Conclusion - Pros
- Unique compact with 10x image stabilized zoom
- Good resolution, surprisingly sharp folded optics lens
- Bright, breezy punchy results out of camera
- High quality construction
- Highly versatile 35-350mm zoom range
- Good shot-to-shot speed
- Reliable white balance with fine tuning
- Generally feels fast and responsive (though see below)
- High speed (and accurate) focus; near class-leading performance
- Big, bright, high resolution screen
- Decent movie mode with 848 x 480 pixel 30fps widescreen option
- Zooming during movie clips
- Image stabilization works well
- Histogram in record and playback mode, full on-screen exposure information
- Excellent on-screen menus and control system
- Easy - and fun - to use
Conclusion - Cons
- Noise - and heavy noise reduction - make ISO 200+ usable only for small prints
- Noise visible in shadow areas even at ISO 80
- No manual control of shutter speed or aperture
- Some metering issues, particularly in backlit scenes
- Default contrast and saturation quite high
- Occasional exposure problems and blown highlights when shooting in very bright light
- Longer than average shutter lag - up to 0.3 seconds.
Putting aside all talk of noise reduction and other image quality metrics I should firstly say that I really liked the DMC-TZ1; it offers a unique twist on the popular 'super zoom' concept, and having such a huge focal range in an (almost) pocketable package is an appealing proposition. The photographic versatility that comes from being able to shoot everything from wide landscapes to tightly cropped telephoto shots - fairly free of the risk of camera shake, thanks to Panasonic's excellent OIS system - in a camera you can carry everywhere, cannot be underestimated.
The TZ1 is one of those cameras that positively encourages you to take pictures, to experiment, to try different framing and viewpoints, and the lightning-quick focus and simple operation make it a surprisingly nimble operator too. It is all the more disappointing then, that the overall package is let down by it's sensor. By only using the middle bit of the 6.3MP CCD in the TZ1, the lens is kept small, and the camera more compact, but you end up with a very small 5MP sensor indeed, and that has some serious ramifications. Heavy noise and even heavier noise reduction mean I personally wouldn't risk using it at anything over ISO 100, and even then you're losing some low contrast detail to NR. You can see noise it you look closely at even ISO 80, though this is usually masked by the fairly high contrast and is unlikely to mar standard sized prints.
Once again we've got an otherwise superb Panasonic camera with an excellent lens let down by a noisy sensor, which can only be disguised, not solved, by heavy-handed noise reduction. To be fair the output at lower ISO settings, combined with the 3 stop or so advantage you get from the OIS system makes the TZ1 a perfectly usable tool (not that this will help with moving subjects of course), but ultimately this camera is crying out for a better sensor, something no amount of Venus III smearing can disguise.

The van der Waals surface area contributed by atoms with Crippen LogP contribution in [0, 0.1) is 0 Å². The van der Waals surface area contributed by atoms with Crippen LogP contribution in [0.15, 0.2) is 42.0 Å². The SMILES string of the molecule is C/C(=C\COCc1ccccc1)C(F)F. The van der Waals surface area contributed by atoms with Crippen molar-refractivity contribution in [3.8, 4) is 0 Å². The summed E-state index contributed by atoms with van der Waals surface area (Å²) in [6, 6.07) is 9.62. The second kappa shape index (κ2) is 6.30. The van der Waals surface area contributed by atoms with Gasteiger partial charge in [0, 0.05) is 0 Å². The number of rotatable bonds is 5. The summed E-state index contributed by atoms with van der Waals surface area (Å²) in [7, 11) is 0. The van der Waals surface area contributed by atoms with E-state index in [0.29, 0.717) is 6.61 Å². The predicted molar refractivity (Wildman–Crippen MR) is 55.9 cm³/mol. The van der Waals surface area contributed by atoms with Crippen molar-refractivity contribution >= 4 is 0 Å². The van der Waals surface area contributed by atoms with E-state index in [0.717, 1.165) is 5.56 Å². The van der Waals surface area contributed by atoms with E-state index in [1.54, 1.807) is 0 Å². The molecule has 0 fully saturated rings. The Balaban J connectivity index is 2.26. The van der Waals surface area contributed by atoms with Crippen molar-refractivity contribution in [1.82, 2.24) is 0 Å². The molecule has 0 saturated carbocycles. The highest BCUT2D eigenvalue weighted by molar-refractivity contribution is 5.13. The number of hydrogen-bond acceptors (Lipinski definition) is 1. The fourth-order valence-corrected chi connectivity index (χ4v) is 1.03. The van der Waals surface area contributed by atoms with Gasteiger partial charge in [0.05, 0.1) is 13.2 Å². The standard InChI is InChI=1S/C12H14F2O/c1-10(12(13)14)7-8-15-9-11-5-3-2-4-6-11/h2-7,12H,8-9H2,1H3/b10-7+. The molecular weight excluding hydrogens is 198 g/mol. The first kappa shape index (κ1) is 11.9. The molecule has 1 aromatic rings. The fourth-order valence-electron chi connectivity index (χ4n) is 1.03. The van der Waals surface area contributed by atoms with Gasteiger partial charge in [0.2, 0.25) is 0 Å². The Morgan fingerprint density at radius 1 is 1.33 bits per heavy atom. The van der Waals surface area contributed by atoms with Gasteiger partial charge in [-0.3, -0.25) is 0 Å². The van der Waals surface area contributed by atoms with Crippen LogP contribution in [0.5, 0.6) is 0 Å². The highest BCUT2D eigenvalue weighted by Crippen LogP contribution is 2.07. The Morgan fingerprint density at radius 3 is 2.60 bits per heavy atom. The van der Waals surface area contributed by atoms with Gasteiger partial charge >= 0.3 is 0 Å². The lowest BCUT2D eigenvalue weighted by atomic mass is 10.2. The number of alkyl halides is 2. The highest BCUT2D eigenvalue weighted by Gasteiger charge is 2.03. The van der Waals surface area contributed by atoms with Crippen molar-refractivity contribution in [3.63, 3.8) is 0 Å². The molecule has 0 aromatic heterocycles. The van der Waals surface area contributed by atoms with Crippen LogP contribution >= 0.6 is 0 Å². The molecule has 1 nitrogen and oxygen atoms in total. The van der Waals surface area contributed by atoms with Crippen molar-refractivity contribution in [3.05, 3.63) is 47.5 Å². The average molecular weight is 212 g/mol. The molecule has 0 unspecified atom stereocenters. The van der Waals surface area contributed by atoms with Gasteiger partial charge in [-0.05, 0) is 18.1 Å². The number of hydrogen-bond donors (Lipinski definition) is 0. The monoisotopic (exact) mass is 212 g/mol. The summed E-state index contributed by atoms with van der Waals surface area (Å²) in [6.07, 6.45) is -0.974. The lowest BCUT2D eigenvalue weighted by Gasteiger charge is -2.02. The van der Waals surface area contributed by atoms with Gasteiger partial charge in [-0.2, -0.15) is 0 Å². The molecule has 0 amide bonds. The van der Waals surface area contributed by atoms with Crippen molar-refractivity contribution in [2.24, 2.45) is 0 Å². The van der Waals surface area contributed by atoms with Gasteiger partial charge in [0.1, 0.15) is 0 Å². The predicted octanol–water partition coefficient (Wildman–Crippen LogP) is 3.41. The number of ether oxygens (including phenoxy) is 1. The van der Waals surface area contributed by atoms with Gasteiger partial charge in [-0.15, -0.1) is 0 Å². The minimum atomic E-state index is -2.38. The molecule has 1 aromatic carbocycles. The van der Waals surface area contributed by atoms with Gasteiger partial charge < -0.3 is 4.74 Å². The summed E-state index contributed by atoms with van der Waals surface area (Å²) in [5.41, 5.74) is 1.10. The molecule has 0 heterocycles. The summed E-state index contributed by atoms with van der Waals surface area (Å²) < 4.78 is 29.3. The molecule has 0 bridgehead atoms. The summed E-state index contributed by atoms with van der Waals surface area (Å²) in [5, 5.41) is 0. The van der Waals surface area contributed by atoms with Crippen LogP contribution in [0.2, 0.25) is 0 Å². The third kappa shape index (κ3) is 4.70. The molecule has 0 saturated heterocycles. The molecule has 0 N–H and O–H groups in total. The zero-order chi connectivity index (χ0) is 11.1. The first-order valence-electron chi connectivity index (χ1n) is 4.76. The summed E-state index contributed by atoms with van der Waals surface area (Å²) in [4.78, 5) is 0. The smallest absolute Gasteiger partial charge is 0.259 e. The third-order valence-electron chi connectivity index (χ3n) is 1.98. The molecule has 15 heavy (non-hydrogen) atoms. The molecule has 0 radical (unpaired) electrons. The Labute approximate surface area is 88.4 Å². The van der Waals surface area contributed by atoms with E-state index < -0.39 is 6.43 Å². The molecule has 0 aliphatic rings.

The shutter lag (which strangely is something Panasonic claims to be 'class leading' in its marketing materials) wasn't a massive issue for me personally, because I don't shoot many things that move that quickly, and over the years I've learnt to work around shutter lag, but if you're thinking of capturing 'bird in flight' type shots it may well be an issue for you. Either way its a disappointing blot on an otherwise excellent copybook, performance-wise. The metering issues were found only in fairly specific situations, mostly backlit scenes, but these types of scenes shouldn't be a problem for a camera with pattern metering.
The TZ1 is, as the marketing suggests, the perfect travel companion, or at least it would be if the image quality matched the fantastic engineering. To see a camera in 2006 that has visible noise at its lowest ISO setting is surprising, to see such obvious noise reduction at ISO 80 and 100 is something it's hard to forgive. If size really matters to you, and you shoot mostly outdoors in good light, and you don't print any larger than 5x7 inches, the TZ1 is a camera that can really put the fun back in photography, and I certainly wouldn't suggest it isn't worth buying.
That I found the TZ1 so enjoyable to use just compounds the disappointment I feel about the noise and noise reduction issues. If you care about image quality and nothing else you'll want to look very closely at the output before handing over your hard-earned cash. If, on the other hand, you're looking for a fun walkaround camera that offers a unique combination of features in a compact body (and can produce some pretty sharp output at lower ISOs), the TZ1 is certainly worth consideration.
|Detail||Rating (out of 10)|
|Ergonomics & handling||8.0|
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